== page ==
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Doctors say more babies are getting potentially fatal whooping cough

The condition can have fatal consequences for babies up to three months of age.

Image: Shutterstock/Tomsickova Tatyana

DOCTORS HAVE WARNED that the number of cases of whooping cough in babies is on the rise.

GPs in the Irish Medical Organisation (IMO) say they have recently seen an increase in the condition, which is also known as pertussis, in newborns.

Whooping cough can have serious and even fatal consequences for newborn babies up to three months of age. In 2015 there were 117 cases of whooping cough in Ireland, up from 73 cases in 2014.

The HSE has acknowledged an increase incidence of the illness in the Longford area and has applied an ‘outbreak code’ that allows GPs to administer a vaccine under the general medical service.

GPs are urging pregnant women to consider getting vaccinated to protect their unborn baby from the condition.


Dr Padraig McGarry, Chairman of the IMO GP Committee and a GP in Longford, said there had been an increase in the incidence of young babies being brought to his surgery with whooping cough over recent weeks.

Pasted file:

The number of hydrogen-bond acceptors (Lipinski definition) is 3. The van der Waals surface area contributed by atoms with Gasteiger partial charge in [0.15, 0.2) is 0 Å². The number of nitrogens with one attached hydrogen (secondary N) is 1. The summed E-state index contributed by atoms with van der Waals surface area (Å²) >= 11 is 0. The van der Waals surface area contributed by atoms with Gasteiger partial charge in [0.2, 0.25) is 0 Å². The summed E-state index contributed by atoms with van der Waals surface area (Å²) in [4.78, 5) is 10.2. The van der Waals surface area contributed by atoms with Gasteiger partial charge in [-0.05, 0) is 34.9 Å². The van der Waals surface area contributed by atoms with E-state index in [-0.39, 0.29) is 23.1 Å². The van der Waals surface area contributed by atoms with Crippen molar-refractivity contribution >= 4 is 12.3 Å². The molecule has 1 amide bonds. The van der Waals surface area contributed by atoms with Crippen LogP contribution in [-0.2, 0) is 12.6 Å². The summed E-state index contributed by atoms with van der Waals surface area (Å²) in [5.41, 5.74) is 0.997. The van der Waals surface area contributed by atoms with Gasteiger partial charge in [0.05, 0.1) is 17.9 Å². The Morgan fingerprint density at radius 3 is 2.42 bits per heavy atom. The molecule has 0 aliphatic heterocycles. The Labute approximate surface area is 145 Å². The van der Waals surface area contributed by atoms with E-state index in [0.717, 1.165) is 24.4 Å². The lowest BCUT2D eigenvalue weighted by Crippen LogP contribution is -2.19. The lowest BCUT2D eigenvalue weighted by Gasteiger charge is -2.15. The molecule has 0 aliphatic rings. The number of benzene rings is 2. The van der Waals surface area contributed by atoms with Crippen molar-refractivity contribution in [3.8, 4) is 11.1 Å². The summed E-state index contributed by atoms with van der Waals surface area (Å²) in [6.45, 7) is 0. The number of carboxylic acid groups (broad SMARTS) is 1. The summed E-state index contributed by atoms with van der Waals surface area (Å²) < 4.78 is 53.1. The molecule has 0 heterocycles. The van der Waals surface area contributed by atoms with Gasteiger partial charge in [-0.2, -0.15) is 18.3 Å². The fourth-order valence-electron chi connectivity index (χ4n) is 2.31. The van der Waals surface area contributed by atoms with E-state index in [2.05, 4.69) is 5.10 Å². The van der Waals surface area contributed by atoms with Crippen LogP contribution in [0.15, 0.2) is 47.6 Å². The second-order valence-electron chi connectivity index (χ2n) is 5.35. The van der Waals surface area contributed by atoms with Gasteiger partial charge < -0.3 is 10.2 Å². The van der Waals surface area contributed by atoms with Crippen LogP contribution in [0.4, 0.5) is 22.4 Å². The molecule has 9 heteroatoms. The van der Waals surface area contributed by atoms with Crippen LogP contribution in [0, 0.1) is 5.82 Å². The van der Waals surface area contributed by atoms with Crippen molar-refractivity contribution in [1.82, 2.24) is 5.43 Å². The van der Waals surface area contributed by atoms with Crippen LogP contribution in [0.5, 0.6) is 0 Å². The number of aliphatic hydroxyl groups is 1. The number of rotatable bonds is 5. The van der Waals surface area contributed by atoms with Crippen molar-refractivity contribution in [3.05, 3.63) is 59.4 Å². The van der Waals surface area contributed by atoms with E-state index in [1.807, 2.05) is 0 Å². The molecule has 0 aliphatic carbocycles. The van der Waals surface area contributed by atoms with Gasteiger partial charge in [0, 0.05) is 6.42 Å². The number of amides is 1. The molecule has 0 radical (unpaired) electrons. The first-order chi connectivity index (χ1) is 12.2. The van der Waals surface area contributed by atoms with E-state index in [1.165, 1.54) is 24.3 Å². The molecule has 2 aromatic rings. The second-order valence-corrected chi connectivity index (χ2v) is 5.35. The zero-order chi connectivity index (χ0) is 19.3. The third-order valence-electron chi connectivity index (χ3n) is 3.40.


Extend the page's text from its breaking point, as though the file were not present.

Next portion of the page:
Whooping cough is highly contagious and incredibly distressing for both baby and mother, and the consequences for a young baby can be very serious – even fatal.

“We have noticed an increase in the number of mothers bringing young babies to the surgery with this condition and some other colleagues are reporting similar experiences in different parts of the country,” Dr McGarry said.

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He said pregnant women should consider getting the vaccination administered by their own doctor, and that the HSE should include the vaccine as part of the Mother and Infant Prenatal Scheme.

“The best way to encourage greater uptake of this vaccine is by including it in the Mother and Infant Prenatal Scheme. However, even before that happens, we would encourage expectant mums to consider getting the vaccine from their own GPs directly. The optimal time to receive the vaccine is between week between 16 and 36 weeks gestation.”

More information on the condition can be read on the HSE’s website.

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Órla Ryan

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